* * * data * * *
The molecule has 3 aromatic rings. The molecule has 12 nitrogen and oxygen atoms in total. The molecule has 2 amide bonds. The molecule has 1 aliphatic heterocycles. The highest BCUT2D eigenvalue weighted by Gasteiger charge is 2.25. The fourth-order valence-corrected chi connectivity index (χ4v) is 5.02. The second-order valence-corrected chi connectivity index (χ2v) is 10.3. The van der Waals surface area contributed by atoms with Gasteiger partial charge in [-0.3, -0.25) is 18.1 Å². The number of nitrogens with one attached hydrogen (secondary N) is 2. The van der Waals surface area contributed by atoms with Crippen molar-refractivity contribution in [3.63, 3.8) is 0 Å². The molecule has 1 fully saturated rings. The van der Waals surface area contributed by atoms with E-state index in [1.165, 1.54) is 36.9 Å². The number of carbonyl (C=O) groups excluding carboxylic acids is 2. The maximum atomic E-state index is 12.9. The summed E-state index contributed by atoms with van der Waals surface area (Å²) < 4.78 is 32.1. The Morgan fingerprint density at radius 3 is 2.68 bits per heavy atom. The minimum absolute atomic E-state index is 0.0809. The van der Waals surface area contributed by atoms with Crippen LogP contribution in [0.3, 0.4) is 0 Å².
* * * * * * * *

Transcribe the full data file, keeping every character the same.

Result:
The molecule has 3 aromatic rings. The molecule has 12 nitrogen and oxygen atoms in total. The molecule has 2 amide bonds. The molecule has 1 aliphatic heterocycles. The highest BCUT2D eigenvalue weighted by Gasteiger charge is 2.25. The fourth-order valence-corrected chi connectivity index (χ4v) is 5.02. The second-order valence-corrected chi connectivity index (χ2v) is 10.3. The van der Waals surface area contributed by atoms with Gasteiger partial charge in [-0.3, -0.25) is 18.1 Å². The number of nitrogens with one attached hydrogen (secondary N) is 2. The van der Waals surface area contributed by atoms with Crippen molar-refractivity contribution in [3.63, 3.8) is 0 Å². The molecule has 1 fully saturated rings. The van der Waals surface area contributed by atoms with E-state index in [1.165, 1.54) is 36.9 Å². The number of carbonyl (C=O) groups excluding carboxylic acids is 2. The maximum atomic E-state index is 12.9. The summed E-state index contributed by atoms with van der Waals surface area (Å²) < 4.78 is 32.1. The Morgan fingerprint density at radius 3 is 2.68 bits per heavy atom. The minimum absolute atomic E-state index is 0.0809. The van der Waals surface area contributed by atoms with Crippen LogP contribution in [0.3, 0.4) is 0 Å².